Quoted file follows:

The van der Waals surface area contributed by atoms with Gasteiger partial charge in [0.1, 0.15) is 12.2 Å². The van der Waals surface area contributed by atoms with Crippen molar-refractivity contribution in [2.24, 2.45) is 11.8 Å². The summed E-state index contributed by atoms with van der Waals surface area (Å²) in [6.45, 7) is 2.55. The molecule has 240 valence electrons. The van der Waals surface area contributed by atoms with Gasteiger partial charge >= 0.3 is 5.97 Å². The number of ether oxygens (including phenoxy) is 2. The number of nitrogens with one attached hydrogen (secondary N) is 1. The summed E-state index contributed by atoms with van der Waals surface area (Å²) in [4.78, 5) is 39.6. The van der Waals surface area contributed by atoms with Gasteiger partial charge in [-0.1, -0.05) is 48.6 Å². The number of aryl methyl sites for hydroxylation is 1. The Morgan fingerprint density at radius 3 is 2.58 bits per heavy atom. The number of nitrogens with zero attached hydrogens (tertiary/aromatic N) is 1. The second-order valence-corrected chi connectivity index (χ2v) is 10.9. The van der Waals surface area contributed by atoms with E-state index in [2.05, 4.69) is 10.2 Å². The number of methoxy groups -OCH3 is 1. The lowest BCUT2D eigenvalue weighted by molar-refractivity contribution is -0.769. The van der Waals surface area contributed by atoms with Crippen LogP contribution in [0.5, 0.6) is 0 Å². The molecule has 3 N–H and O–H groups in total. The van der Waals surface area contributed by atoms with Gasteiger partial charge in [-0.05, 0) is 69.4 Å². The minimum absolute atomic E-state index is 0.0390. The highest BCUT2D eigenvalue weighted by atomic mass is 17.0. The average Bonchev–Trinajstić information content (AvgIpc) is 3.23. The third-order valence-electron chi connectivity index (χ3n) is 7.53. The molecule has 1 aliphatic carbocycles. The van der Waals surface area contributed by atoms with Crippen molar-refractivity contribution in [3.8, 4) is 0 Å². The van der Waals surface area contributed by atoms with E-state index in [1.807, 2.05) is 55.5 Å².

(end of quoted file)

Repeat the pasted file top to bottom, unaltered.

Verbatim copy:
The van der Waals surface area contributed by atoms with Gasteiger partial charge in [0.1, 0.15) is 12.2 Å². The van der Waals surface area contributed by atoms with Crippen molar-refractivity contribution in [2.24, 2.45) is 11.8 Å². The summed E-state index contributed by atoms with van der Waals surface area (Å²) in [6.45, 7) is 2.55. The molecule has 240 valence electrons. The van der Waals surface area contributed by atoms with Gasteiger partial charge >= 0.3 is 5.97 Å². The number of ether oxygens (including phenoxy) is 2. The number of nitrogens with one attached hydrogen (secondary N) is 1. The summed E-state index contributed by atoms with van der Waals surface area (Å²) in [4.78, 5) is 39.6. The van der Waals surface area contributed by atoms with Gasteiger partial charge in [-0.1, -0.05) is 48.6 Å². The number of aryl methyl sites for hydroxylation is 1. The Morgan fingerprint density at radius 3 is 2.58 bits per heavy atom. The number of nitrogens with zero attached hydrogens (tertiary/aromatic N) is 1. The second-order valence-corrected chi connectivity index (χ2v) is 10.9. The van der Waals surface area contributed by atoms with E-state index in [2.05, 4.69) is 10.2 Å². The number of methoxy groups -OCH3 is 1. The lowest BCUT2D eigenvalue weighted by molar-refractivity contribution is -0.769. The van der Waals surface area contributed by atoms with Crippen LogP contribution in [0.5, 0.6) is 0 Å². The molecule has 3 N–H and O–H groups in total. The van der Waals surface area contributed by atoms with Gasteiger partial charge in [-0.05, 0) is 69.4 Å². The minimum absolute atomic E-state index is 0.0390. The highest BCUT2D eigenvalue weighted by atomic mass is 17.0. The average Bonchev–Trinajstić information content (AvgIpc) is 3.23. The third-order valence-electron chi connectivity index (χ3n) is 7.53. The molecule has 1 aliphatic carbocycles. The van der Waals surface area contributed by atoms with Crippen molar-refractivity contribution in [3.8, 4) is 0 Å². The van der Waals surface area contributed by atoms with E-state index in [1.807, 2.05) is 55.5 Å².